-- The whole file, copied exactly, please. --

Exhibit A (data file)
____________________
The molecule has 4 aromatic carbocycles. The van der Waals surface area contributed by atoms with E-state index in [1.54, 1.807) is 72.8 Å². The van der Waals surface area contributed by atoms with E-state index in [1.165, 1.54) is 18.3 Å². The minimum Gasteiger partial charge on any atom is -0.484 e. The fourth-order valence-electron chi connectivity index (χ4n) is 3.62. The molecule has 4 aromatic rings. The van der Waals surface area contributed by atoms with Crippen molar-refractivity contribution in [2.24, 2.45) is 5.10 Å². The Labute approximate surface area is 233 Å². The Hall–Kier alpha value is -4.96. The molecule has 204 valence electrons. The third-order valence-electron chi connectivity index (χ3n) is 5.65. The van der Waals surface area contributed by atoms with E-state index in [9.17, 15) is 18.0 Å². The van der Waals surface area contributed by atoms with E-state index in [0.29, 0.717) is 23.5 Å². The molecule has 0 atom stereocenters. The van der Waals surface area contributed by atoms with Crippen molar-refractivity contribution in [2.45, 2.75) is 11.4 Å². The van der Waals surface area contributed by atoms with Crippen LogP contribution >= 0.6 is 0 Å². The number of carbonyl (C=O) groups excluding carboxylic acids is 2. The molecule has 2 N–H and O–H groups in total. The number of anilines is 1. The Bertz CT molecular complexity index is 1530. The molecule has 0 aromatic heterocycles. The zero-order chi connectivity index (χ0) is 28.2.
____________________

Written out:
The molecule has 4 aromatic carbocycles. The van der Waals surface area contributed by atoms with E-state index in [1.54, 1.807) is 72.8 Å². The van der Waals surface area contributed by atoms with E-state index in [1.165, 1.54) is 18.3 Å². The minimum Gasteiger partial charge on any atom is -0.484 e. The fourth-order valence-electron chi connectivity index (χ4n) is 3.62. The molecule has 4 aromatic rings. The van der Waals surface area contributed by atoms with Crippen molar-refractivity contribution in [2.24, 2.45) is 5.10 Å². The Labute approximate surface area is 233 Å². The Hall–Kier alpha value is -4.96. The molecule has 204 valence electrons. The third-order valence-electron chi connectivity index (χ3n) is 5.65. The van der Waals surface area contributed by atoms with E-state index in [9.17, 15) is 18.0 Å². The van der Waals surface area contributed by atoms with E-state index in [0.29, 0.717) is 23.5 Å². The molecule has 0 atom stereocenters. The van der Waals surface area contributed by atoms with Crippen molar-refractivity contribution in [2.45, 2.75) is 11.4 Å². The van der Waals surface area contributed by atoms with Crippen LogP contribution >= 0.6 is 0 Å². The number of carbonyl (C=O) groups excluding carboxylic acids is 2. The molecule has 2 N–H and O–H groups in total. The number of anilines is 1. The Bertz CT molecular complexity index is 1530. The molecule has 0 aromatic heterocycles. The zero-order chi connectivity index (χ0) is 28.2.